Now, Allen, you should better see your eyeknot as made from two parts, the nipping structure, and the collar structure - and we should try to see which part is responsible for which line of the remarkably efficient defence against slippage you report.
   The first part is the nipping structure. Here you make the wise choice, and you chose a very tight nipping structure - which is so tight, that jams !  :) We have seen that the nit-reversed Constrictor loop ( which, by the way, you can also use, in place of the reversed Clove hitch - with the same good results IMHO ), is veeery tight - I suppose you had already read the references to the reversed-Clove hitch based loops I have already provided . If not, do not be shy, do it now ! :) We have avoided the use of the reversed-clove hitch, and Mark Gommers states the danger of jamming explicitly in his "Analysis of bowlines". However, with this slippery snake you brought to us, we have to use any kind of trap able to fulfil the mission - and a jamming nipping structure is just such a Standing Part-locking trap.
  (  Notice that, by shear coincidence, we have discussed a similar reversed-Cow-hitch based nipping structure a few days ago, at (2) ! Have a look there - I  wrote a final post, which I supposed that you had read, just to complete a reply that could had been addressed to your knot - if it was not tied on this material ! )
   The second - but not very secondary - part, is the collar structure. Here, as I had tried to explain previously, you have used an Angler s / Perfection loop s right-angle crossing - again a wise choice, because, at this final point and with this kind of material, you need something stronger than the mere constriction offered by a nipping loop - and the Angler s / Perfection loop s way seems that has enabled you to achieve your goal.
  So, a reversed Cow-hitch-based nipping loop, and a Angler s / Perfection loop s DDK s-like lock at the collar structure - there is no new mechanism in any of those, but their combination, in one eyeknot, may be new, indeed. I hope Alan Lee will tell us if he has already presented this loop, which I do not recall it now.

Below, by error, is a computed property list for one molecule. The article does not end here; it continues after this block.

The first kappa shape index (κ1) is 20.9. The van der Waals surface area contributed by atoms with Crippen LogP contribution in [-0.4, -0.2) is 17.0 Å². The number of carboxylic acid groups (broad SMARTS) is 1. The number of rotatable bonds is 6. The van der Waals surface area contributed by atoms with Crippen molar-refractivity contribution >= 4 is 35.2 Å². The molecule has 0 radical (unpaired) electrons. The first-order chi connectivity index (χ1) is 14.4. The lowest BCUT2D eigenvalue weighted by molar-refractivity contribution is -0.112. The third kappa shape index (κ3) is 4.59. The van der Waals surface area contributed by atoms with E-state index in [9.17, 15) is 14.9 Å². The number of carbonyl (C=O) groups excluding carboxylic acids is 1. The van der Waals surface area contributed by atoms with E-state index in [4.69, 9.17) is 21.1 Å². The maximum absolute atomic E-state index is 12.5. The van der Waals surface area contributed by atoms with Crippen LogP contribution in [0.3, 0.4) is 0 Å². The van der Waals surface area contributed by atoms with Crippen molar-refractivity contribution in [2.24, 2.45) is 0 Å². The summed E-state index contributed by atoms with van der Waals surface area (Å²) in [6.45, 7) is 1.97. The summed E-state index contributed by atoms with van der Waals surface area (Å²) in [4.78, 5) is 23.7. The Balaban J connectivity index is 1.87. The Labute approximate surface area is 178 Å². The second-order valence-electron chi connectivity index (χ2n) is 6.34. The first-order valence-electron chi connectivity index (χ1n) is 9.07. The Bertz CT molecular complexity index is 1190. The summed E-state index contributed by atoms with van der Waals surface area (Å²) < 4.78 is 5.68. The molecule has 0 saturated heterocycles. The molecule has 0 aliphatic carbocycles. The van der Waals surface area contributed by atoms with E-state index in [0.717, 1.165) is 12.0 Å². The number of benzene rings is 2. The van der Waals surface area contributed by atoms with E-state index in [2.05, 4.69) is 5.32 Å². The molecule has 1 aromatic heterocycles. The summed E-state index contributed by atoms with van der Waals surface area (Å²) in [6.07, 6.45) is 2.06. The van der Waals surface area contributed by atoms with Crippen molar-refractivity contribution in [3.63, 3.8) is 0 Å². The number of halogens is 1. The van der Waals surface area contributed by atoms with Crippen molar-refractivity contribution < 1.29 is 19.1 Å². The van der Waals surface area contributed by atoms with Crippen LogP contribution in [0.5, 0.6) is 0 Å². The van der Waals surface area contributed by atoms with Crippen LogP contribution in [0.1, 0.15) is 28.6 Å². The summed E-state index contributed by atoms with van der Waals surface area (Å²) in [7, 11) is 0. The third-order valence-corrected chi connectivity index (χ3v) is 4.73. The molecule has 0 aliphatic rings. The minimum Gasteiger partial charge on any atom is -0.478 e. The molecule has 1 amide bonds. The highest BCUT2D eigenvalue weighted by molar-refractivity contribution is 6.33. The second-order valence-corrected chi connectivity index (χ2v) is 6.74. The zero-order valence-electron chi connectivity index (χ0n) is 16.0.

1. http://igkt.net/sm/index.php?topic=19.0
2. http://igkt.net/sm/index.php?topic=4746
« Last Edit: January 23, 2014, 02:27:27 PM by xarax »
This is not a knot.

allene

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Re: Modified Water Bowline
« Reply #5 on: January 23, 2014, 05:10:48 PM »
^^ There is a lot in your post.  Thank you (I think) as it is a little hard to follow by this sailor :-) 

Regarding knots slipping in this material.  It is dependent somewhat on how they are tested.  The material tends to get hot as the knot tightens and that seems to make it more likely to slip.  It is hot to the touch.  If you pause there and let the knot cool down, it holds better.  It is, therefore, not surprising that Estar might find a knot to hold where I find it to slip.  He just found that a knot he thought did not slip actually does when he ran 12 tests on it.

bowlines tend to be easier to tie than some other knots.  As I said in another post, I can tie a bowline with one hand behind my back.  Some of the knots that are being proposed in the other thread are much more difficult to tie particularly in small line.  This line is very strong so small is not uncommon.  1/8 inch line is rated at 2,500 pounds for example.

Regarding this knot locking up.  I was able to untie it after pulling to the breaking point of the figure of eight knot of unknown predigy.  It wasn't easy like a bowline in StaSet, but it was possible.

Dan_Lehman

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Re: Modified Water Bowline
« Reply #6 on: January 23, 2014, 05:14:02 PM »
Can you give a link where this knot was discussed?
Xarax has brought up a URLink to a collection of
"bowlines" that was compiled by Mark Gommers
of Australia, whose focus is on kernmantle ropes
such as are used in rockclimbing, caving, & SAR.
www.paci.com.au/downloads_public/knots/Bowlines_Analysis.pdf
(I've not checked that this particular URLink gets to
the latest version --there were several, as comments
on this forum fueled additions & revisions.)

It will show some simple ways of securing the
bowline which can be employed further.
(I will caution that IMO some of the images
are of knots overly tightened --collars hauled
too tight (vertical visual space being small in
the document!).)  And, i.p., the "mirrored
bowline"
is presented, which I think is a good
candidate for use not only for rockclimbers